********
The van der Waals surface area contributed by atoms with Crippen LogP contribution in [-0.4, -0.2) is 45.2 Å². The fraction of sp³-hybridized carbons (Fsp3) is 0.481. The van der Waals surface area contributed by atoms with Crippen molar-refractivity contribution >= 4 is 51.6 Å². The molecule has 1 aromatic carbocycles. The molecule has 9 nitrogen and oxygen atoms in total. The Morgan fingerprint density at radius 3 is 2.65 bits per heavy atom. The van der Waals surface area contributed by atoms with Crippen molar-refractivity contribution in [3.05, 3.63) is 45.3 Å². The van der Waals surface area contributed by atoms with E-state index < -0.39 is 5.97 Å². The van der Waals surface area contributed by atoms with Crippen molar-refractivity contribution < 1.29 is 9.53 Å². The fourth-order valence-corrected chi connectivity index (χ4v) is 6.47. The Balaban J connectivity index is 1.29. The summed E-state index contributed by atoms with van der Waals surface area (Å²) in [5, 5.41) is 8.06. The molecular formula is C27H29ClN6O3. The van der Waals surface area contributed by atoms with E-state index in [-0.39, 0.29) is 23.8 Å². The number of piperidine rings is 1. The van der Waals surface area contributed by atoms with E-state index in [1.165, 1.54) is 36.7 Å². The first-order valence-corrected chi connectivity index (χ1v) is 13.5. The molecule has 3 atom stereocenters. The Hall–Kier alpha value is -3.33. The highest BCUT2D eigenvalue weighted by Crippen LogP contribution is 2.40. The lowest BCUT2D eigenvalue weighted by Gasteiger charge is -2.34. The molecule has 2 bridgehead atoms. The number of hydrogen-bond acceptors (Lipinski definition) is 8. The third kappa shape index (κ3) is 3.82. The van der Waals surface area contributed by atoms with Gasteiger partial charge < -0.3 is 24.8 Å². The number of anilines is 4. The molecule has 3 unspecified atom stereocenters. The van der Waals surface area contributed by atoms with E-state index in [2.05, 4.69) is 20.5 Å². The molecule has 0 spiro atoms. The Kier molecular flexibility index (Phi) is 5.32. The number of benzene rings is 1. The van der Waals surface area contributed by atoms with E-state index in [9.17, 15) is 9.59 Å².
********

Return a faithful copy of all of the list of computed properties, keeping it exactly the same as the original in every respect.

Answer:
The van der Waals surface area contributed by atoms with Crippen LogP contribution in [-0.4, -0.2) is 45.2 Å². The fraction of sp³-hybridized carbons (Fsp3) is 0.481. The van der Waals surface area contributed by atoms with Crippen molar-refractivity contribution >= 4 is 51.6 Å². The molecule has 1 aromatic carbocycles. The molecule has 9 nitrogen and oxygen atoms in total. The Morgan fingerprint density at radius 3 is 2.65 bits per heavy atom. The van der Waals surface area contributed by atoms with Crippen molar-refractivity contribution in [3.05, 3.63) is 45.3 Å². The van der Waals surface area contributed by atoms with E-state index < -0.39 is 5.97 Å². The van der Waals surface area contributed by atoms with Crippen molar-refractivity contribution < 1.29 is 9.53 Å². The fourth-order valence-corrected chi connectivity index (χ4v) is 6.47. The Balaban J connectivity index is 1.29. The summed E-state index contributed by atoms with van der Waals surface area (Å²) in [5, 5.41) is 8.06. The molecular formula is C27H29ClN6O3. The van der Waals surface area contributed by atoms with E-state index in [-0.39, 0.29) is 23.8 Å². The number of piperidine rings is 1. The van der Waals surface area contributed by atoms with E-state index in [1.165, 1.54) is 36.7 Å². The first-order valence-corrected chi connectivity index (χ1v) is 13.5. The molecule has 3 atom stereocenters. The Hall–Kier alpha value is -3.33. The highest BCUT2D eigenvalue weighted by Crippen LogP contribution is 2.40. The lowest BCUT2D eigenvalue weighted by Gasteiger charge is -2.34. The molecule has 2 bridgehead atoms. The number of hydrogen-bond acceptors (Lipinski definition) is 8. The third kappa shape index (κ3) is 3.82. The van der Waals surface area contributed by atoms with Gasteiger partial charge < -0.3 is 24.8 Å². The number of anilines is 4. The molecule has 3 unspecified atom stereocenters. The van der Waals surface area contributed by atoms with E-state index in [2.05, 4.69) is 20.5 Å². The molecule has 0 spiro atoms. The Kier molecular flexibility index (Phi) is 5.32. The number of benzene rings is 1. The van der Waals surface area contributed by atoms with E-state index in [9.17, 15) is 9.59 Å².